American Enterprise Online, November 17, 2004*
The American Enterprise, March 2005
By Alan W. Dowd
One of them is a combat engineer who cleared the way for America’s lightning advance through Iraq and into Baghdad in 2003. Another spent a grueling 15 months in Iraq as part of the 1st Infantry Division—the fabled Big Red One. Still another lost a leg when his convoy was hit by a roadside bomb. Two others lost everything in the march to Baghdad, and died so that others might live in freedom.
These men share a special bond. Yes, they are veterans. Yes, they are combat veterans. And yes, they are liberators of Iraq. Yet the bond that sets them apart transcends the uniform they wear, the battles they’ve waged and even the sacrifices they’ve made. You see, even though they fought (and some of them died) for America, none of them were Americans while they were fighting. Rather, they were immigrants, who in a very real sense, were fighting for their own freedom as well as Iraq’s.
Their names, by the way, are Hernandez Reyes, who logged the 15-month tour in Iraq; Hilbert Caesar, who lost his leg; David Garcia, who opened the path to Baghdad in March 2003; Jose Gutierrez, who was killed in the battle for Umm Qasir; and Jose Garibay, who was killed in Nasiriyah.
They came from El Salvador, Guyana, Guatemala and Mexico. But all of them are now Americans. Some of them even took the Oath of Citizenship last week, on Veterans Day. In perhaps the most stirring and fitting Veterans Day gathering, 80 Marines and sailors—hailing from 25 different countries as far away as Syria and as close to home as Canada—took the Oath on the USS Midway at port in San Diego.
As veterans of the U.S. Armed Forces, they represent a remarkable and select group of people, of course. No nation has so often or so feely deployed its military forces to liberate the oppressed and help the helpless. As their current commander-in-chief explained, in words he borrowed from the prophet Isaiah, “Wherever you go, you carry a message of hope, a message that is ancient and ever new—‘to the captives, come out; and to those in darkness, be free.’”
But as immigrant-veterans, these men represent an arguably even more remarkable cohort. According to the Pentagon, almost 31,000 of the troops who are defending us are not yet Americans. To his credit, in 2002, President George W. Bush streamlined the naturalization process for immigrants serving in the U.S. Armed Forces. According to the American Forces Information Service, more than half of those eligible have requested expedited citizenship; and 8,000 have already become American citizens, about two dozen posthumously.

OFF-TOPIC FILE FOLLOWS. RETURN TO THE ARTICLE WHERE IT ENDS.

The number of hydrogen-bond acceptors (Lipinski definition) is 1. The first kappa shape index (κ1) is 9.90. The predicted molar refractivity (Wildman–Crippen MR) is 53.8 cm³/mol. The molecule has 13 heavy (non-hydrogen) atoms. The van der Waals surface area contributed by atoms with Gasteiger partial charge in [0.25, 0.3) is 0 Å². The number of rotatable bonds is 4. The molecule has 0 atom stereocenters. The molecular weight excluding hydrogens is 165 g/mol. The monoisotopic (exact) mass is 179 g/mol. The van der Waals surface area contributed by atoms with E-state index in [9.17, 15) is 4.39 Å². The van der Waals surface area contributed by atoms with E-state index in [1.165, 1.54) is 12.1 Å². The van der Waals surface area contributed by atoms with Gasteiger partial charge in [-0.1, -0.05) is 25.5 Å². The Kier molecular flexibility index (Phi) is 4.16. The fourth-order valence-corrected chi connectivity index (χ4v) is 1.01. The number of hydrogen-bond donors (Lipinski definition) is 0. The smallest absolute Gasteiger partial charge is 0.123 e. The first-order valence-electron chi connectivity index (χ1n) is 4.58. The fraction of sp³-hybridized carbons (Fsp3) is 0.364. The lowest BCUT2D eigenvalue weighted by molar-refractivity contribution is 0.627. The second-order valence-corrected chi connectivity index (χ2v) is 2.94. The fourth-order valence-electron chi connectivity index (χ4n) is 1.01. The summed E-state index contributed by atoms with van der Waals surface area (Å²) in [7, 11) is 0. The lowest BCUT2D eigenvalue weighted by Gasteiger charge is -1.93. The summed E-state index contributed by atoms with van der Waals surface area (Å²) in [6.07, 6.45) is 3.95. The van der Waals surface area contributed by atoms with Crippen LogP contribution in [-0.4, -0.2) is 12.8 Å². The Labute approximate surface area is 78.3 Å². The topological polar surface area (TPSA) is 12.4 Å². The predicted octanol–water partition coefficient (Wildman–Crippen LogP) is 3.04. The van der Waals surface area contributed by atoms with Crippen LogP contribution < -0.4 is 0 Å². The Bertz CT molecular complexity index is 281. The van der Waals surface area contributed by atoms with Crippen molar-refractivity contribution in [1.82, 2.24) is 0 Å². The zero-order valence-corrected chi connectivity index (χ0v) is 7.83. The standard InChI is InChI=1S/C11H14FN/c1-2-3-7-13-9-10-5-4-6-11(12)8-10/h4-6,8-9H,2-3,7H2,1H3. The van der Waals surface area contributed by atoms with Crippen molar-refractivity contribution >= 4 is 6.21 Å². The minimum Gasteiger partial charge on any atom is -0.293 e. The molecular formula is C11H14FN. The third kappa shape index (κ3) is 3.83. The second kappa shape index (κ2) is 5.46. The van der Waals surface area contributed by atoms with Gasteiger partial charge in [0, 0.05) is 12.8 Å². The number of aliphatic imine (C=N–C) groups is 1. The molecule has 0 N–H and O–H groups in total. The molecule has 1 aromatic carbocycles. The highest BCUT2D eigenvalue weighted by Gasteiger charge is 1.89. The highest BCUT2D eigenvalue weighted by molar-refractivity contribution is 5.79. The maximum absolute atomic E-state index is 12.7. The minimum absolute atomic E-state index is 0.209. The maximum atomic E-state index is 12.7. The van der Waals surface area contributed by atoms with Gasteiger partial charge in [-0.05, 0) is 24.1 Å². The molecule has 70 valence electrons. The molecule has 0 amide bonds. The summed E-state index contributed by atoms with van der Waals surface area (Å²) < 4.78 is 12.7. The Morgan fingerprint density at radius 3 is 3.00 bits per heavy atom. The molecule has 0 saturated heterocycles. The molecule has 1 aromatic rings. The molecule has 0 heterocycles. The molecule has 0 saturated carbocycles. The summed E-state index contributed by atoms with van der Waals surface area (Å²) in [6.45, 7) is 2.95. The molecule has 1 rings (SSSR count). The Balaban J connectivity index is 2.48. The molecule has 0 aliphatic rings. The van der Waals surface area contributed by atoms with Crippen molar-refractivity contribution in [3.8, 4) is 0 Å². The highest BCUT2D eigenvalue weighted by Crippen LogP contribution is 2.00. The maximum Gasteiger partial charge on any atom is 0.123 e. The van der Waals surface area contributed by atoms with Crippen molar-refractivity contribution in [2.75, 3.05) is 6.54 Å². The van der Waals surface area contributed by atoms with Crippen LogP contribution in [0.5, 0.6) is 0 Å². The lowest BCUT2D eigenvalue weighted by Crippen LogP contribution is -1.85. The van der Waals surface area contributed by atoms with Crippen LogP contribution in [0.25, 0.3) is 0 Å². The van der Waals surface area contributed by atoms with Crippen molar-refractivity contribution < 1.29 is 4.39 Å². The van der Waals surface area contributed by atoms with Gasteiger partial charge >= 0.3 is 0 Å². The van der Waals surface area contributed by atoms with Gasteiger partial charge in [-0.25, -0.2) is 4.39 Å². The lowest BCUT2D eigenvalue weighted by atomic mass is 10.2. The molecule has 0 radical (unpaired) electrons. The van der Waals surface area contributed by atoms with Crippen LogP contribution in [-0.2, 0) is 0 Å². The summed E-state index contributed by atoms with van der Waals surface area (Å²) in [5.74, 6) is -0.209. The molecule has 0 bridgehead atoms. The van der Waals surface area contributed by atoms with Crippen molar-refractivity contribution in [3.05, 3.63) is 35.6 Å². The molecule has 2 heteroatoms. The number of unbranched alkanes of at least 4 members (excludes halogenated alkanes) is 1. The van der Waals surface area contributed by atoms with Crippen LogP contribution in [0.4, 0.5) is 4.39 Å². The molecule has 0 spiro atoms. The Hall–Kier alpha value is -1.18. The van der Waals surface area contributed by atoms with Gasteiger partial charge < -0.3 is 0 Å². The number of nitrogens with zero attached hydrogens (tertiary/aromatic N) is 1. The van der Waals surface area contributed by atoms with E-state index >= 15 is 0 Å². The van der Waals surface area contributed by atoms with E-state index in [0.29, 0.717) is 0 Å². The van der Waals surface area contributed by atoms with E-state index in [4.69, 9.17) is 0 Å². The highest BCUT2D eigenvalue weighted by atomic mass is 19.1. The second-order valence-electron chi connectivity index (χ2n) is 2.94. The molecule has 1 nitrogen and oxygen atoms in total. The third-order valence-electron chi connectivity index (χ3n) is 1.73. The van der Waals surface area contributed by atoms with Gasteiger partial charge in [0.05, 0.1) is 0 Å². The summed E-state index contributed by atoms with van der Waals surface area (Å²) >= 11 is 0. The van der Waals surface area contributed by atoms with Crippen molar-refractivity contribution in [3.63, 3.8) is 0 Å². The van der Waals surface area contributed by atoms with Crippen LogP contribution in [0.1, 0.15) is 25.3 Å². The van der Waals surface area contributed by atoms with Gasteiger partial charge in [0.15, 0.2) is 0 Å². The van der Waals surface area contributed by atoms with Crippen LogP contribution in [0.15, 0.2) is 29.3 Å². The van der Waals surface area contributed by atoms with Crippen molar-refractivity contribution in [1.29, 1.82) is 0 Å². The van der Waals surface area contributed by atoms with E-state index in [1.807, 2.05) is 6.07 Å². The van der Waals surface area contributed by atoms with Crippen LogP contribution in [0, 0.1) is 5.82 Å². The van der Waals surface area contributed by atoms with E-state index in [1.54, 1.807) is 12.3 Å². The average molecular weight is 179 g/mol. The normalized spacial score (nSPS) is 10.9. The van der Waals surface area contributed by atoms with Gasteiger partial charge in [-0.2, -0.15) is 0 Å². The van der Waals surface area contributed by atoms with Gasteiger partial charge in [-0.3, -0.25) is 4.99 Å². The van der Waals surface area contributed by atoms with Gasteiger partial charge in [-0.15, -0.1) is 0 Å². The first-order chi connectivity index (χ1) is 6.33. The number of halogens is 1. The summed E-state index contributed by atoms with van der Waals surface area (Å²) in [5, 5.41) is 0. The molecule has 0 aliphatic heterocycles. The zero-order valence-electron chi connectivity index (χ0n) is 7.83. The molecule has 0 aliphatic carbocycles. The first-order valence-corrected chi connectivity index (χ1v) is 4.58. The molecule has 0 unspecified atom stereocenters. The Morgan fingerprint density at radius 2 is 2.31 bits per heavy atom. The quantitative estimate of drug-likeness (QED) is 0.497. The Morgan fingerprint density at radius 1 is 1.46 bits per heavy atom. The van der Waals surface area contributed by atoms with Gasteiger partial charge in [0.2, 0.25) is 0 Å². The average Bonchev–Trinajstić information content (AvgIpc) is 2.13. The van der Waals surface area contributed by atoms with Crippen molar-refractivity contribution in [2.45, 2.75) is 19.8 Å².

Writing on the eve of a war that would end his short life, Garibay concluded, poignantly, “I want to defend the country I plan to become a citizen of.” Gutierrez said of the mission in Iraq, his last mission, “It’s my job. It’s also my duty.” A battle-hardened veteran before he turned 21, Garcia says, “I wouldn’t compare myself to World War veterans or Vietnam veterans.” Caesar, who left a limb on some nameless road in Iraq, vows to return to active duty.
As someone who has never put on a uniform to defend his country, it’s humbling to think that these people are willing to defend a country that is not yet their own. And it’s nothing short of amazing that I live in such a place, a nation so unique that others will literally risk everything—their lives, their future, their home and health, their safety and security—to be a part of it.
I suspect these special veterans know more about what it means to be American than many of the people they defend. Their stories call to mind something Reagan said after listening to another special group of veterans—men who had been taken captive and tortured in Hanoi. “Where did we find them?” he asked. “Where did we find such men?” Of course, he knew the answer before he finished the question: “We found them where we’ve always found them—on Main Street, on our farms, in shops and stores, in offices, oil stations and factories.”
And today, we find them in places like El Salvador, Guyana, Guatemala, Mexico and dozens of other lands. Some of them even find their way to us.
*This piece was originally published as "Fighting for Freedom" in American Enterprise Online and was re-published in The American Enterprise under the heading "Welcoming a Few Good Men."